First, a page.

Emergency Preparedness & Business Continuity

This page features information related to emergency preparedness and business continuity planning for artists and creative organizations.


ArtsReady offers free regionally focused email alerts, an online library of emergency preparedness resources, and links to current recovery aid. Resources include the new Pocket Response Resource (“PRR”), a document that prompts organizations to collect critical contact information on one side, and critical action steps such as evacuation, crisis communications, situational assessment, and prioritizing assets to be protected or salvaged on the other. It neatly folds down into a credit card-sized document piece for all staff, crew, and volunteers to carry on their person – or have available to view on a device – so they have immediate access to information they’ll need in the first minutes and hours of any type of emergency. Download the PRR and Instructions at www.artsready.org.

CERF+ Studio Protector Online Guide is a free resource for artists with a printable wall guide listing essential emergency information, as well as a thorough online guide for: safeguarding, disaster planning, disaster warning, disaster relief, clean-up, salvage, e-salvage, and rebounding.

FEMA – A part of FEMA, Ready.gov  has general disaster planning information accessible from the main page of its website and a section devoted to business emergency planning. 

National Coalition for Arts’ Preparedness & Emergency Response (NCAPER) is a coalition that helps to build the stability and resilience of the arts sector. NCAPER hosts Hurricane Preparedness Tips from CERF+ in English and in Spanish, as well as Preparedness Tips for Performing & Literary Artists in English and in Spanish.

Small Business Administration offers preparedness resources for small businesses, including A Disaster Planning Guide for Small Business Owners


1. Inventory
Creating and maintaining an inventory is an easy way to access information about the work you possess, in the event that you need to account for them to file an insurance claim or apply for various forms of disaster relief aid.Inventory

Use a plain spreadsheet (e.g. Excel, Numbers, Google Spreadsheet) to keep a detailed list of your art. Important information to include are physical descriptions of each work (i.e. dimension, materials, year made, condition) and images (preferably high resolution).

Your inventory list should be regularly updated and stored onsite in a binder or on your computer (and backed-up on an external hard drive). Additionally, it is important to have a copy of this information stored virtually, in the event that the hard copy is lost or damaged in the actual disaster or inaccessible for another reason.

2. Copies of Receipts for Works Sold
Unless your work has been appraised, receipts from past sales may be the only way to prove the value of your work, in the event that you seek compensation for damages cause by a disaster.

Like your inventory document, your receipts should be available as a hard and virtual copy. You can maintain a binder of receipts as well as scan or photograph them and save them in your email or another online document storage program.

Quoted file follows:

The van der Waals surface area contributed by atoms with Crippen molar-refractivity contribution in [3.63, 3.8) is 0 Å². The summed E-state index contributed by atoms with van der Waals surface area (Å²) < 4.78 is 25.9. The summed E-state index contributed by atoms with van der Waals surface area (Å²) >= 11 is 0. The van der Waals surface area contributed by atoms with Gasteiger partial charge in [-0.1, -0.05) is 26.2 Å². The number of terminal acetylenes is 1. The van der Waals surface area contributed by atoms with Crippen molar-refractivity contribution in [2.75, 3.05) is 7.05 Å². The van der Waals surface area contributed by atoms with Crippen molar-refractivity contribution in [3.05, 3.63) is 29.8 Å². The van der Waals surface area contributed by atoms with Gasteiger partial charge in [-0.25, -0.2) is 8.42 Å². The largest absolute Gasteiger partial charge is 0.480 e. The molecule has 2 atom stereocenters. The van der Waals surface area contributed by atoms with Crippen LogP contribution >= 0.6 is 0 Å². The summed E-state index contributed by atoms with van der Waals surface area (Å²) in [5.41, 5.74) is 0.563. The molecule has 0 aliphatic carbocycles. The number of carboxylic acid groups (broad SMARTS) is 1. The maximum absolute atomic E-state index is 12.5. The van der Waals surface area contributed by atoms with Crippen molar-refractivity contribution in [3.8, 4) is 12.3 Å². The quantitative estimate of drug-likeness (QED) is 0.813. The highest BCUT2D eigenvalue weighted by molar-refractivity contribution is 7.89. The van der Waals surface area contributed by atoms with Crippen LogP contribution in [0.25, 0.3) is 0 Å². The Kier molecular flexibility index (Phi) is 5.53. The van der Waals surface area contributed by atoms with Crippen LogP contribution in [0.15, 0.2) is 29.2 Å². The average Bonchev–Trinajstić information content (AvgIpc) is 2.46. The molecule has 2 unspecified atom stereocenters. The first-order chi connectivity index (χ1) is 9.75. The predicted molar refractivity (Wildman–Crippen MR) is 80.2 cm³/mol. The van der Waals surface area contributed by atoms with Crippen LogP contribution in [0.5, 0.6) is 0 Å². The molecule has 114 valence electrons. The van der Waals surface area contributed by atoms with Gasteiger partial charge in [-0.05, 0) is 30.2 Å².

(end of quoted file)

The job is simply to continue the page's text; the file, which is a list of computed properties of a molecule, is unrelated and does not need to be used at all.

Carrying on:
3. Insurance
Business insurance is often misunderstood among artists and for good reason. For some, the idea of insuring their artwork, studio and materials may seem financially out of reach. Others have invested in renter’s and homeowner’s insurance, but incorrectly believe that their work is covered under their policies.

If you have an insurance policy, it is important to speak with an agent to make sure the policy covers the artwork you create. If not, consult art service organizations such as Fractured Atlas or resources such as Craft Emergency Relief Fund (CERF+)’s Insurance Hub to learn more about options that protect your work as well as policies that compensate you for damage done to your studio and materials.

4. Storing Your Work
In the event of a disaster, it is important to try to prevent damage to your work by thinking critically about where it is housed. Depending on what type of natural disaster or disturbance you may be anticipating, consider placing works in secure locations that are less likely to be exposed to the effects of a disaster. It is advisable to steer clear of basements that may flood, attics that can leak, or windows that can break. 

Check out this guide from CERF+ on protecting your art studio before a hurricane, in English and in Spanish.

5. Know Your Resources
By educating yourself on the array of organizations ready to help you protect your own work and the work of your organization, you can save time and prevent devastating losses.

The National Heritage Responders are a useful example. This task force responds to the needs of cultural institutions during emergencies and disasters through coordinated efforts with first responders, state agencies, vendors, and the public. Volunteers provide advice and referrals by phone at: (202) 661-8068. Ask less urgent questions by emailing [email protected].

More resources:

Image: Lucas Blalock (Fellow in Photography ’19), Lite Blues, 2017, Image Courtesy: Lucas Blalock